Does this black hole seem as if it's expanding toward you? You're not alone. Some 86 percent of participants in a new study had the same experience.
"The 'expanding hole' is a highly dynamic illusion: The circular smear or shadow gradient of the central black hole evokes a marked impression of optic flow, as if the observer were heading forward into a hole or tunnel," said lead author Dr. Bruno Laeng, a psychology professor at the University of Oslo, Norway, in a press release. The study was published in the journal Frontiers in Human Neuroscience in May 2022.
The researchers found that this optical illusion deceives our brains so well, our pupils reflexively dilate to let in more light, just as they would if we entered a darkened room. This visual system adjustment is helpful in preparing us for potentially dangerous situations.
"Just as glare can dazzle, being plunged into darkness is likely risky when navigating into the darkened environment (e.g., by possible collisions into objects and/or instability on uneven grounds)," the authors wrote in their study. "Although, as in any illusion, this virtual expanding darkness is experienced at the cost of veridicality [visual reality], since the observer is neither moving forward nor entering any dark space, such a cost is likely to be less severe than if there were no corrections when an observer really moved forward into a dark space."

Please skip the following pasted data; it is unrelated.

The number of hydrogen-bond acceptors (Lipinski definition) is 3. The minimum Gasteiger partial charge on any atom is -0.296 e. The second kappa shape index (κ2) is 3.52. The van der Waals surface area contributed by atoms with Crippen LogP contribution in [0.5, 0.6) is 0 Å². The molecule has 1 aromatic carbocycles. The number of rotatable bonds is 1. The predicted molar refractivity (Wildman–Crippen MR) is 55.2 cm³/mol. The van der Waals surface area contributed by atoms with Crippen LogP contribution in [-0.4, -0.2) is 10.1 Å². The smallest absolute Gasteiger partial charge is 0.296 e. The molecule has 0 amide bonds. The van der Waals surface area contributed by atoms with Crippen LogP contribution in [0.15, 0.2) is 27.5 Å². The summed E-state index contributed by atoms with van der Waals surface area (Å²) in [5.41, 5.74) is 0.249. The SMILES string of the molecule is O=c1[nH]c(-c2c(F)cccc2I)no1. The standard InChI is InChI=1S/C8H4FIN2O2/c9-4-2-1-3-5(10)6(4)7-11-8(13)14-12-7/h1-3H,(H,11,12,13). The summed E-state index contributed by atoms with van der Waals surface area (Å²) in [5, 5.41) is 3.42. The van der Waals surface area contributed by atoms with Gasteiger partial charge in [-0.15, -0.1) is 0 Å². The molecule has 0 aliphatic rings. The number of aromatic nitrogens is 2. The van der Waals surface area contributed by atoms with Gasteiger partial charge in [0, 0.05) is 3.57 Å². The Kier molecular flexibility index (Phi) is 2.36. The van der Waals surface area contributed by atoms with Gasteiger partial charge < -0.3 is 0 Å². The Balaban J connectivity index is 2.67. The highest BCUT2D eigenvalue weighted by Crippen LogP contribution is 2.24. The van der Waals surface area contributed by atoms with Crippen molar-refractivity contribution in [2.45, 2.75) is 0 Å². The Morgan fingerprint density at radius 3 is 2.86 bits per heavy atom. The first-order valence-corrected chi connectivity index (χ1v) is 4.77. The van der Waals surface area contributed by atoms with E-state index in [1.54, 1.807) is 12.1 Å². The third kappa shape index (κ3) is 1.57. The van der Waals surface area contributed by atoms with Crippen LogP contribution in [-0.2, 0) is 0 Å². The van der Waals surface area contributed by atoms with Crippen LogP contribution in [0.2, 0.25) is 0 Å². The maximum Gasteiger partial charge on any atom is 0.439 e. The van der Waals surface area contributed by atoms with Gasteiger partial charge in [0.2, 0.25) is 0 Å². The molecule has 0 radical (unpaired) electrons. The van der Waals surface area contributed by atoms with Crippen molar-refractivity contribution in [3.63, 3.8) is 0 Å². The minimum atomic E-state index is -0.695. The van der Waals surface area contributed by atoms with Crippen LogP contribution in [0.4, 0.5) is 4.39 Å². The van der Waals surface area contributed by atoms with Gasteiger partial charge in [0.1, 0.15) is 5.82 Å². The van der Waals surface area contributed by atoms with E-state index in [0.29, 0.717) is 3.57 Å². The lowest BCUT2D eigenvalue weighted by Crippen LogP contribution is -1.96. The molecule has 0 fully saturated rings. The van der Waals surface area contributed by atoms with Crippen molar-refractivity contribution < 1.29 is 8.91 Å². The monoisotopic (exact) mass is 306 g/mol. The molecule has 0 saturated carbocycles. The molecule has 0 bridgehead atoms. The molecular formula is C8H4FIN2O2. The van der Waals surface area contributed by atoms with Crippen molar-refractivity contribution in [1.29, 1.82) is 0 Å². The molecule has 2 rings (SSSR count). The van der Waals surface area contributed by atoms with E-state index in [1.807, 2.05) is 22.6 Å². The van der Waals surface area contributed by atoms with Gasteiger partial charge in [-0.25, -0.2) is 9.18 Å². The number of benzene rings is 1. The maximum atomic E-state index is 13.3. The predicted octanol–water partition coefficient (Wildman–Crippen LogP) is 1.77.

In the study, 50 participants with normal vision saw the expanding hole illusion in a variety of colors (black, red, green, etc.) and were asked to rate how strongly they saw it. Only 14 percent didn't see the illusion in black while 20 percent didn't see it in the other colors. Those who saw the black hole illusion the strongest were those whose pupil diameter dilated the most. Meanwhile, the colored holes caused pupils to constrict. Researchers aren't sure why certain participants didn't see the illusion at all.
"Our results show that pupils' dilation or contraction reflex is not a closed-loop mechanism, like a photocell opening a door, impervious to any other information than the actual amount of light stimulating the photoreceptor. Rather, the eye adjusts to perceived and even imagined light, not simply to physical energy. Future studies could reveal other types of physiological or bodily changes that can 'throw light' onto how illusions work," said Laeng.
Scientists use optical illusions in research to figure out how our eyes make sense of the visual world and this study was the first to explore how the color of the hole and the dots that surrounded it affected the participants' physiological responses.